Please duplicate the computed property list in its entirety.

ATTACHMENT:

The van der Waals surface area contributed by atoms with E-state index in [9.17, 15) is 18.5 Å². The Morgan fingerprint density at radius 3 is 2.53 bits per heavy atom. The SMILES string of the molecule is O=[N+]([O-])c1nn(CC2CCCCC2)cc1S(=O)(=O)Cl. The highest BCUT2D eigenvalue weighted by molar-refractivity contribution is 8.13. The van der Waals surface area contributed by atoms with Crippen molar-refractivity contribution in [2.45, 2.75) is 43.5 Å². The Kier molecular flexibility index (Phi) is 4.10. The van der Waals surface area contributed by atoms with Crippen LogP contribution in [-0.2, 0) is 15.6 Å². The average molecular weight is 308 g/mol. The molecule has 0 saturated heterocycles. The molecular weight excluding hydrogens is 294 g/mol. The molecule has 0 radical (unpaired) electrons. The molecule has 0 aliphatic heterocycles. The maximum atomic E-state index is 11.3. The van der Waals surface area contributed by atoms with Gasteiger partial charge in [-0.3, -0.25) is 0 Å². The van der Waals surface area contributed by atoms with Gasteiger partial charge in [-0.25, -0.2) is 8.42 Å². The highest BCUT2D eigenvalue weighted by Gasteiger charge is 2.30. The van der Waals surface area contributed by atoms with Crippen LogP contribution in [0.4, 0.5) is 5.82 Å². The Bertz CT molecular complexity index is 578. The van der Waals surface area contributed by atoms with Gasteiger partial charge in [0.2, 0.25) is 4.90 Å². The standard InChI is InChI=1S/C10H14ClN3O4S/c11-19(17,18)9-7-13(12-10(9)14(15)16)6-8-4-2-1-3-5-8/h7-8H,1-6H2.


The van der Waals surface area contributed by atoms with E-state index in [9.17, 15) is 18.5 Å². The Morgan fingerprint density at radius 3 is 2.53 bits per heavy atom. The SMILES string of the molecule is O=[N+]([O-])c1nn(CC2CCCCC2)cc1S(=O)(=O)Cl. The highest BCUT2D eigenvalue weighted by molar-refractivity contribution is 8.13. The van der Waals surface area contributed by atoms with Crippen molar-refractivity contribution in [2.45, 2.75) is 43.5 Å². The Kier molecular flexibility index (Phi) is 4.10. The van der Waals surface area contributed by atoms with Crippen LogP contribution in [-0.2, 0) is 15.6 Å². The average molecular weight is 308 g/mol. The molecule has 0 saturated heterocycles. The molecular weight excluding hydrogens is 294 g/mol. The molecule has 0 radical (unpaired) electrons. The molecule has 0 aliphatic heterocycles. The maximum atomic E-state index is 11.3. The van der Waals surface area contributed by atoms with Gasteiger partial charge in [-0.3, -0.25) is 0 Å². The van der Waals surface area contributed by atoms with Gasteiger partial charge in [-0.25, -0.2) is 8.42 Å². The highest BCUT2D eigenvalue weighted by Gasteiger charge is 2.30. The van der Waals surface area contributed by atoms with Crippen LogP contribution in [0.4, 0.5) is 5.82 Å². The Bertz CT molecular complexity index is 578. The van der Waals surface area contributed by atoms with Gasteiger partial charge in [0.2, 0.25) is 4.90 Å². The standard InChI is InChI=1S/C10H14ClN3O4S/c11-19(17,18)9-7-13(12-10(9)14(15)16)6-8-4-2-1-3-5-8/h7-8H,1-6H2.